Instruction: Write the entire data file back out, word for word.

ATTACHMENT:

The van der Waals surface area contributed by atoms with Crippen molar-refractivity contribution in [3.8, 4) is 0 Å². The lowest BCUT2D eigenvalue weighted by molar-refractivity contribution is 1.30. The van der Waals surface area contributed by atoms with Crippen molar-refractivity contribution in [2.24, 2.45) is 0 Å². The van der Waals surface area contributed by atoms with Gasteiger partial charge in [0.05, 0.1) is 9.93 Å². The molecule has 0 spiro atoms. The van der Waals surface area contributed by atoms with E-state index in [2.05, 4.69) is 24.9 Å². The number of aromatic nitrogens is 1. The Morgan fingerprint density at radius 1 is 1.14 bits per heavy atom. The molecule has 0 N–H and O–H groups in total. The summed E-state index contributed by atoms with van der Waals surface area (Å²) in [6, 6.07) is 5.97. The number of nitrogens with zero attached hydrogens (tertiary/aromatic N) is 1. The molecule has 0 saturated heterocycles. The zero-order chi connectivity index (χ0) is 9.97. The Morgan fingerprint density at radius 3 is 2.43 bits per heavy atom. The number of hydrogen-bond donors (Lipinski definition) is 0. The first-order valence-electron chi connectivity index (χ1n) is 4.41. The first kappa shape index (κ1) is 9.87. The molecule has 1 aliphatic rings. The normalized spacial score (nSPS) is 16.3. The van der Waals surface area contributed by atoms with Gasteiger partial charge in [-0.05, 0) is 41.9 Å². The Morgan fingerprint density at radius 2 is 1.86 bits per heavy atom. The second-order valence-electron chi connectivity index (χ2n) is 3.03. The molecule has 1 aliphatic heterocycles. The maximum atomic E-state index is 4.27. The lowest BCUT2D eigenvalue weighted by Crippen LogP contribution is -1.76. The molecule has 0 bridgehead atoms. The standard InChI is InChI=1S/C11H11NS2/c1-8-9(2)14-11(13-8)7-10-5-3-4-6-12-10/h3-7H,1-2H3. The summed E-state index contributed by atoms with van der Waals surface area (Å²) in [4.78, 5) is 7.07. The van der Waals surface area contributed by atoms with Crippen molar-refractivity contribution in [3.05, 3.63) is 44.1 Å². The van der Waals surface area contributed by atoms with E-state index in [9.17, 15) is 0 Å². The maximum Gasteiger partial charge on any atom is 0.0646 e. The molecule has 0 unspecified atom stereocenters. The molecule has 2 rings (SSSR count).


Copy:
The van der Waals surface area contributed by atoms with Crippen molar-refractivity contribution in [3.8, 4) is 0 Å². The lowest BCUT2D eigenvalue weighted by molar-refractivity contribution is 1.30. The van der Waals surface area contributed by atoms with Crippen molar-refractivity contribution in [2.24, 2.45) is 0 Å². The van der Waals surface area contributed by atoms with Gasteiger partial charge in [0.05, 0.1) is 9.93 Å². The molecule has 0 spiro atoms. The van der Waals surface area contributed by atoms with E-state index in [2.05, 4.69) is 24.9 Å². The number of aromatic nitrogens is 1. The Morgan fingerprint density at radius 1 is 1.14 bits per heavy atom. The molecule has 0 N–H and O–H groups in total. The summed E-state index contributed by atoms with van der Waals surface area (Å²) in [6, 6.07) is 5.97. The number of nitrogens with zero attached hydrogens (tertiary/aromatic N) is 1. The molecule has 0 saturated heterocycles. The zero-order chi connectivity index (χ0) is 9.97. The Morgan fingerprint density at radius 3 is 2.43 bits per heavy atom. The number of hydrogen-bond donors (Lipinski definition) is 0. The first-order valence-electron chi connectivity index (χ1n) is 4.41. The first kappa shape index (κ1) is 9.87. The molecule has 1 aliphatic rings. The normalized spacial score (nSPS) is 16.3. The van der Waals surface area contributed by atoms with Gasteiger partial charge in [-0.05, 0) is 41.9 Å². The Morgan fingerprint density at radius 2 is 1.86 bits per heavy atom. The second-order valence-electron chi connectivity index (χ2n) is 3.03. The molecule has 1 aliphatic heterocycles. The maximum atomic E-state index is 4.27. The lowest BCUT2D eigenvalue weighted by Crippen LogP contribution is -1.76. The molecule has 0 bridgehead atoms. The standard InChI is InChI=1S/C11H11NS2/c1-8-9(2)14-11(13-8)7-10-5-3-4-6-12-10/h3-7H,1-2H3. The summed E-state index contributed by atoms with van der Waals surface area (Å²) in [4.78, 5) is 7.07. The van der Waals surface area contributed by atoms with Crippen molar-refractivity contribution in [3.05, 3.63) is 44.1 Å². The van der Waals surface area contributed by atoms with E-state index in [9.17, 15) is 0 Å². The maximum Gasteiger partial charge on any atom is 0.0646 e. The molecule has 0 unspecified atom stereocenters. The molecule has 2 rings (SSSR count).